Senior Living Social Media Marketing

Senior Living Social Media Marketing: Mistakes to Avoid

We’ve written extensively about the many benefits of senior living social media marketing and why you should include it in your overall marketing plan.

Today, however, we’re going to focus on common mistakes that senior living communities often make with social media—and how you can avoid them.

Mistake #1: You’re focusing on the wrong platforms for your personas.

Do you know what social media platforms your residents use? How about their family members? Never assume! While it’s true older adults do indeed use social media, the phrase “older adult” has a wide spectrum.

Are you catering mostly to seventy-year-olds in independent living? Or are you serving octogenarians who are straddling IL and AL? Or maybe you’re running an active adult community for people 62+? The social media experiences among these audiences will likely differ. But you won’t know for certain unless you regularly ask, survey, and keep track of people’s responses.

Once you start keeping track, it won’t take long before you see the clear platform “winners.” For example, you might learn that your personas spend most of their time on Facebook and YouTube, but hardly any time on Twitter. This is important intel. Because you’re missing your target if you waste time pouring money and resources into Twitter when the people you’re trying to reach aren’t using that platform.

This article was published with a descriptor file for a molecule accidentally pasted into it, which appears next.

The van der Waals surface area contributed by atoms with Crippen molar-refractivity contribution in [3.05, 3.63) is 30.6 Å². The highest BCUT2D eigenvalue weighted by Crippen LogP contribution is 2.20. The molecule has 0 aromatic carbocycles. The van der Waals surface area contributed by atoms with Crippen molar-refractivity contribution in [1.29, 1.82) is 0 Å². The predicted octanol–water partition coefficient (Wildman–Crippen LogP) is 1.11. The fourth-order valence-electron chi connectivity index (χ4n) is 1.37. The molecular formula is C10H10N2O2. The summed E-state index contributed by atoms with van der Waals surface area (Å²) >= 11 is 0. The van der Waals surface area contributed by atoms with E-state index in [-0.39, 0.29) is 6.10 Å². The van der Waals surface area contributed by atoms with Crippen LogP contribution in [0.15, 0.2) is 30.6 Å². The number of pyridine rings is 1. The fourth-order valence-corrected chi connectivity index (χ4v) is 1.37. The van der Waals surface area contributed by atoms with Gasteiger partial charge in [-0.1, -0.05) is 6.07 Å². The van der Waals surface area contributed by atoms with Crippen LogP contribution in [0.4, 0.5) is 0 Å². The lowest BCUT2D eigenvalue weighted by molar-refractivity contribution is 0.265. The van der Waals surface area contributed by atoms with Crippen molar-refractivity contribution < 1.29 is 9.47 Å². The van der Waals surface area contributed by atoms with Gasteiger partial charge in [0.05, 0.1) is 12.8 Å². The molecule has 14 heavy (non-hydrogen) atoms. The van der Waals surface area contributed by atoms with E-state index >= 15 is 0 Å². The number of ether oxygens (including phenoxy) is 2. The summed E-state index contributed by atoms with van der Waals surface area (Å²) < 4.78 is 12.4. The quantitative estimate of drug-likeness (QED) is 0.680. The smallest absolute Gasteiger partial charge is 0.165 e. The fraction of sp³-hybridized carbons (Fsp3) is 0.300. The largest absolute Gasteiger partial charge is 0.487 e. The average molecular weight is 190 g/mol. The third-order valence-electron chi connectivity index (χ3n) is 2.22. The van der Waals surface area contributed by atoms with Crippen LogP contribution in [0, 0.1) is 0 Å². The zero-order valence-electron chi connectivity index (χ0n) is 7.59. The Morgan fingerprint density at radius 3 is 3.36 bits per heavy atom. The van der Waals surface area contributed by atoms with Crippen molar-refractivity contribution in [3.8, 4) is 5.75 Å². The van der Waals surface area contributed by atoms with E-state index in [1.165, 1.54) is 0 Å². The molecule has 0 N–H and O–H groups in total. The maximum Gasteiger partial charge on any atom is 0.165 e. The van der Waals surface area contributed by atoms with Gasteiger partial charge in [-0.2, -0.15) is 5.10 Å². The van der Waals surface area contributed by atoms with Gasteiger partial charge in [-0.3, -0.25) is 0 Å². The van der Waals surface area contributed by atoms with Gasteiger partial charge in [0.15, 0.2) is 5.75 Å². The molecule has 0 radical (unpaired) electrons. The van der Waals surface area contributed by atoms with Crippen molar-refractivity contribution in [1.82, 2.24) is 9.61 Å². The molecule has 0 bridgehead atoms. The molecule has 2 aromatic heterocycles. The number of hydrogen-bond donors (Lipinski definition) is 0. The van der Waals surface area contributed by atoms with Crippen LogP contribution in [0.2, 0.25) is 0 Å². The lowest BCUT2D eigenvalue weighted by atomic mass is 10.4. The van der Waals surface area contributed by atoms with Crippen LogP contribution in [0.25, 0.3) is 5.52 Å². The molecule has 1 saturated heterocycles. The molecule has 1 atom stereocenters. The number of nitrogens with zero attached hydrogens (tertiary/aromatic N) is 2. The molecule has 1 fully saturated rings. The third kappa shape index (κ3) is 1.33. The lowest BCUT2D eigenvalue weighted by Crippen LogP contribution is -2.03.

Keep in mind that social media is also a moving target. Preferences will change over time as other platforms enter the playing field (or go in and out of favor) and as younger demographics come of age.

  • How to avoid this senior living social media marketing mistake: Keep track of the social media platforms your residents engage in. This can and should be part of your sales intake—and most definitely part of your new resident welcome campaign. Find out the social media platforms residents and their families frequent. Invite them to follow your community’s profiles on the corresponding platforms.

Mistake #2: You don’t have specific goals.

You need to know your goals so you can measure performance and ROI. Too often, communities “do social media” simply because everyone else is. That’s not a good enough reason!